BEIJING (Xinhua) — During the Lunar New Year vacation last week, Chinese consumer spending on movies crashed. As theaters raised prices to all-time highs. China has the world’s largest box office
The seven-day holiday, which ended on Sunday, was the busiest week of the year for new movie releases in China. This year, eight films created in China were released.
According to Maoyan, the total holiday box office of 6.04 billion yuan ($951.1 million) was down 23% from 7.84 billion yuan for the same period in 2021.
According to the data, tickets were on average 8% more expensive this year than last year. On one day over the holiday, the average ticket price reached 56 yuan ($8.80). This was the highest on record dating back to 2017.
Holiday Season influencing The China Cinema
According to the Ministry of Culture and Tourism, overall tourism consumption throughout the holiday season was 3.9 percent lower than in 2021, totaling 289.12 billion yuan. That’s considerably below pre-pandemic levels, accounting for around 56.3 percent of tourism spending in 2019, according to data.
The dip in the holiday box office this year comes off a high base in 2021. When the Lunar New Year coincided with Valentine’s Day, according to the chief China economist at Nomura.
Covid-related restrictions, as well as low consumer demand, make maintaining high ticket sales more challenging. He wrote in a note. “Anecdotal evidence shows that cinemas have purposefully raised ticket prices in expectation of lower ticket sales than last year, to offset the predicted profit loss.”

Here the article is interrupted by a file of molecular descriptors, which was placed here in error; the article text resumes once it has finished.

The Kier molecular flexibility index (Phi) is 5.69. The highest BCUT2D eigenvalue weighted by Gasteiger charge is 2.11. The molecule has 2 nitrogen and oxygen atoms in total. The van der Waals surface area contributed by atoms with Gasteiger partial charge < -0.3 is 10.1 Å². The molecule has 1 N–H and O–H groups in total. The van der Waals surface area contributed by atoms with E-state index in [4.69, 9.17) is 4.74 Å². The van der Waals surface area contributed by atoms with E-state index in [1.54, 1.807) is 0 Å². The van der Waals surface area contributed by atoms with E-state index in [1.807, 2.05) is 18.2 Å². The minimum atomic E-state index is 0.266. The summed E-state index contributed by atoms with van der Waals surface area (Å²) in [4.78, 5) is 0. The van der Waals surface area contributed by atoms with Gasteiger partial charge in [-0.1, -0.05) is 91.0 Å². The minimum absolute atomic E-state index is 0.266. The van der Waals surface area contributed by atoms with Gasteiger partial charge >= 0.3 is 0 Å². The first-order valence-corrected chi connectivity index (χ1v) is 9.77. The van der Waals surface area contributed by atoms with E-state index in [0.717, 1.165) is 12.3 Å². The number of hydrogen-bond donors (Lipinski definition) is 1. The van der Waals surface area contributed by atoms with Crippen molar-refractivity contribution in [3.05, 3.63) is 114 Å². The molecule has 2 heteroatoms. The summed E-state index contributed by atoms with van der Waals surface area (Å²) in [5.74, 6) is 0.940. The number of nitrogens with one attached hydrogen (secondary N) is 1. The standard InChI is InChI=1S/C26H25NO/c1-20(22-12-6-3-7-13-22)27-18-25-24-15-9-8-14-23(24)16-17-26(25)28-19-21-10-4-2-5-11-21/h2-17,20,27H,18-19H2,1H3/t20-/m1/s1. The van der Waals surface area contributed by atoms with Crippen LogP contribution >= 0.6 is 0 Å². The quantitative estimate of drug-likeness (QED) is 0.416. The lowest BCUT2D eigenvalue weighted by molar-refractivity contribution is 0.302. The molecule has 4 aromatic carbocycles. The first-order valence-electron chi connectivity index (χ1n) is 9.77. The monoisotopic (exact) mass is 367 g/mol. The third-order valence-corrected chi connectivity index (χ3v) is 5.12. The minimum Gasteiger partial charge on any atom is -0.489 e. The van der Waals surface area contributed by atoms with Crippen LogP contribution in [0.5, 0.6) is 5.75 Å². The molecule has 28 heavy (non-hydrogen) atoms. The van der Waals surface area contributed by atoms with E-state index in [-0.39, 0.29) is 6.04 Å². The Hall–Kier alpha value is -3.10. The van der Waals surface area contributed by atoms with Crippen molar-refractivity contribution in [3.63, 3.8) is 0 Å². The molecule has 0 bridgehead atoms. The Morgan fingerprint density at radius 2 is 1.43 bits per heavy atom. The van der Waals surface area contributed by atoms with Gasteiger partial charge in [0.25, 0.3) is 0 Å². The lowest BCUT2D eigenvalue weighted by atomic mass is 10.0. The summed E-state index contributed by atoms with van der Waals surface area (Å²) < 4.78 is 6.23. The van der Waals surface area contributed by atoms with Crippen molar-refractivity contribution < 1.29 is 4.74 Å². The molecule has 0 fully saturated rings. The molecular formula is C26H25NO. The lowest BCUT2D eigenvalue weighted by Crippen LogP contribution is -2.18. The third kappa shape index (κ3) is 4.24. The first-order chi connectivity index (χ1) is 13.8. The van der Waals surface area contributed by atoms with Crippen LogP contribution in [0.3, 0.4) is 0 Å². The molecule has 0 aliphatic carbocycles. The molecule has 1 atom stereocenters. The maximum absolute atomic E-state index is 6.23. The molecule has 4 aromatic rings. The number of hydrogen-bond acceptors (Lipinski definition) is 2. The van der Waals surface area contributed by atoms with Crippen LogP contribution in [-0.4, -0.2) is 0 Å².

Prices for consumer products in China have risen in tandem with global inflation. However, consumer prices rose by just 1% year over year last year. Significantly less than the 8% increase in cinema ticket costs.
According to the report, this year’s Lunar New Year box office of around 6 billion yuan was higher than the 5.9 billion yuan recorded in 2019. Due to the epidemic, seven films were delayed in their release over the holiday season of 2020. This resulted in effectively shutting down theaters.
China dominating the film industry
China box office movie theaters have had to contend with infrequent lockdowns as well as modifications in the availability of films two years into the outbreak.
Because of government measures, Chinese-made films have increased their proportion of the local market. As they restrict the release of foreign-made films while favoring domestic titles,
According to official Chinese data, the disparity grew throughout the epidemic. With the share of foreign-made films decreasing to around 16 percent since 2020, down from well over a third in previous years.
According to Gao, the growing share of domestically produced material may have a detrimental impact on China’s overall box office. “The cinemas are under more pressure to break even,” she said, adding that this means they’ll have to diversify their revenue streams or hike ticket prices.
The freshly released “Watergate Bridge,” a sequel to last year’s high-grossing picture about Chinese forces fighting American troops during the Korean War, was the top-grossing film over the holiday weekend.
According to Maoyan data, another new comedy called “Too Cool to Kill,” came in second in the gross box office.